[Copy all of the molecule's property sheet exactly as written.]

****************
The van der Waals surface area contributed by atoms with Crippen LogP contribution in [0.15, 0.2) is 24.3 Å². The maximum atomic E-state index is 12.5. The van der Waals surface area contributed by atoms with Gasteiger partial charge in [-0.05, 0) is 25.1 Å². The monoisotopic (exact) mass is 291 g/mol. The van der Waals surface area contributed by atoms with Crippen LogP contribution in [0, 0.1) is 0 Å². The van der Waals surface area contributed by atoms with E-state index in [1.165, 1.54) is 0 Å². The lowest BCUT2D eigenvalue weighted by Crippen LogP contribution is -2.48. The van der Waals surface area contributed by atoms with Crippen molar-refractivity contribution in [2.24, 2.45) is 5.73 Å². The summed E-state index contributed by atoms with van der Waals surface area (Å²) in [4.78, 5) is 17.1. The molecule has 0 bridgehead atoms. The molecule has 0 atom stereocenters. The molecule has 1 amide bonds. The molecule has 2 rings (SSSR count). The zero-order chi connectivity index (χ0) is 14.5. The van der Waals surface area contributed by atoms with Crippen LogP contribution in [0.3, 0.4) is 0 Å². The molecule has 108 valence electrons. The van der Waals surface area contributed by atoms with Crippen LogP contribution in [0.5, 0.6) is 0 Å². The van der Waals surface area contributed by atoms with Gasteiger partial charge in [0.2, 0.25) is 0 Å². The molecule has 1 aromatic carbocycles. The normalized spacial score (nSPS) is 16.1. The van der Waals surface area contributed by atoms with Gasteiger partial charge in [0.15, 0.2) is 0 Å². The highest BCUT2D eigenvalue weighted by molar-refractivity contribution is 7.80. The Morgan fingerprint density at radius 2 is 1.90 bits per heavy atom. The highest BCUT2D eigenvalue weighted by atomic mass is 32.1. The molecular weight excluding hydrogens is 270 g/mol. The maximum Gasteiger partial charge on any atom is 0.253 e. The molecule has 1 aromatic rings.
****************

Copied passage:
The van der Waals surface area contributed by atoms with Crippen LogP contribution in [0.15, 0.2) is 24.3 Å². The maximum atomic E-state index is 12.5. The van der Waals surface area contributed by atoms with Gasteiger partial charge in [-0.05, 0) is 25.1 Å². The monoisotopic (exact) mass is 291 g/mol. The van der Waals surface area contributed by atoms with Crippen LogP contribution in [0, 0.1) is 0 Å². The van der Waals surface area contributed by atoms with E-state index in [1.165, 1.54) is 0 Å². The lowest BCUT2D eigenvalue weighted by Crippen LogP contribution is -2.48. The van der Waals surface area contributed by atoms with Crippen molar-refractivity contribution in [2.24, 2.45) is 5.73 Å². The summed E-state index contributed by atoms with van der Waals surface area (Å²) in [4.78, 5) is 17.1. The molecule has 0 bridgehead atoms. The molecule has 0 atom stereocenters. The molecule has 1 amide bonds. The molecule has 2 rings (SSSR count). The zero-order chi connectivity index (χ0) is 14.5. The van der Waals surface area contributed by atoms with Crippen LogP contribution in [0.3, 0.4) is 0 Å². The molecule has 108 valence electrons. The van der Waals surface area contributed by atoms with Crippen LogP contribution in [0.5, 0.6) is 0 Å². The van der Waals surface area contributed by atoms with Gasteiger partial charge in [0.2, 0.25) is 0 Å². The molecule has 1 aromatic carbocycles. The normalized spacial score (nSPS) is 16.1. The van der Waals surface area contributed by atoms with Gasteiger partial charge in [0.15, 0.2) is 0 Å². The highest BCUT2D eigenvalue weighted by molar-refractivity contribution is 7.80. The Morgan fingerprint density at radius 2 is 1.90 bits per heavy atom. The highest BCUT2D eigenvalue weighted by atomic mass is 32.1. The molecular weight excluding hydrogens is 270 g/mol. The maximum Gasteiger partial charge on any atom is 0.253 e. The molecule has 1 aromatic rings.